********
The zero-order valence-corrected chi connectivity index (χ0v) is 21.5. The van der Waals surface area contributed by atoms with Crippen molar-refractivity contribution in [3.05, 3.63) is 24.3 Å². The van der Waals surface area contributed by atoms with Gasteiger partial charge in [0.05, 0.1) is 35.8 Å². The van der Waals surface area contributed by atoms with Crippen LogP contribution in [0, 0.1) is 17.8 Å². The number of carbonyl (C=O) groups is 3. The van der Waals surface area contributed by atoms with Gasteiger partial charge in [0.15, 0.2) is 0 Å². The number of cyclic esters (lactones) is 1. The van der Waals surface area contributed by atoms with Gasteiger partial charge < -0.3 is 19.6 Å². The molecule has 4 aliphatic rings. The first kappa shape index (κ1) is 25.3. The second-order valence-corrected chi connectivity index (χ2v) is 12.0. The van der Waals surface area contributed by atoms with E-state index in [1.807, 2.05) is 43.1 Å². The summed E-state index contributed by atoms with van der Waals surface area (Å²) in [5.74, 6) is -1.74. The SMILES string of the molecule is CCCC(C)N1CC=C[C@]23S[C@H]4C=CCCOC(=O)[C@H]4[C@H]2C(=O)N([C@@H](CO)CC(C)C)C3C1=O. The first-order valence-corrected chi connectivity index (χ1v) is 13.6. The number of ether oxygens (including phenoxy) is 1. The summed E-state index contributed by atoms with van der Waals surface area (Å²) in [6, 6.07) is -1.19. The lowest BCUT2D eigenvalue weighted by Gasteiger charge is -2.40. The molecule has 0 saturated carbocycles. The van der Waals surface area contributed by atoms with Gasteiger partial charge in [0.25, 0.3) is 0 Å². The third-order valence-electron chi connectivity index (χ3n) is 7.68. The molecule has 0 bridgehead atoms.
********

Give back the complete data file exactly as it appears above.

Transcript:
The zero-order valence-corrected chi connectivity index (χ0v) is 21.5. The van der Waals surface area contributed by atoms with Crippen molar-refractivity contribution in [3.05, 3.63) is 24.3 Å². The van der Waals surface area contributed by atoms with Gasteiger partial charge in [0.05, 0.1) is 35.8 Å². The van der Waals surface area contributed by atoms with Crippen LogP contribution in [0, 0.1) is 17.8 Å². The number of carbonyl (C=O) groups is 3. The van der Waals surface area contributed by atoms with Gasteiger partial charge in [0.15, 0.2) is 0 Å². The number of cyclic esters (lactones) is 1. The van der Waals surface area contributed by atoms with Gasteiger partial charge < -0.3 is 19.6 Å². The molecule has 4 aliphatic rings. The first kappa shape index (κ1) is 25.3. The second-order valence-corrected chi connectivity index (χ2v) is 12.0. The van der Waals surface area contributed by atoms with E-state index in [1.807, 2.05) is 43.1 Å². The summed E-state index contributed by atoms with van der Waals surface area (Å²) in [5.74, 6) is -1.74. The SMILES string of the molecule is CCCC(C)N1CC=C[C@]23S[C@H]4C=CCCOC(=O)[C@H]4[C@H]2C(=O)N([C@@H](CO)CC(C)C)C3C1=O. The first-order valence-corrected chi connectivity index (χ1v) is 13.6. The number of ether oxygens (including phenoxy) is 1. The summed E-state index contributed by atoms with van der Waals surface area (Å²) in [6, 6.07) is -1.19. The lowest BCUT2D eigenvalue weighted by Gasteiger charge is -2.40. The molecule has 0 saturated carbocycles. The van der Waals surface area contributed by atoms with Gasteiger partial charge in [0.25, 0.3) is 0 Å². The third-order valence-electron chi connectivity index (χ3n) is 7.68. The molecule has 0 bridgehead atoms.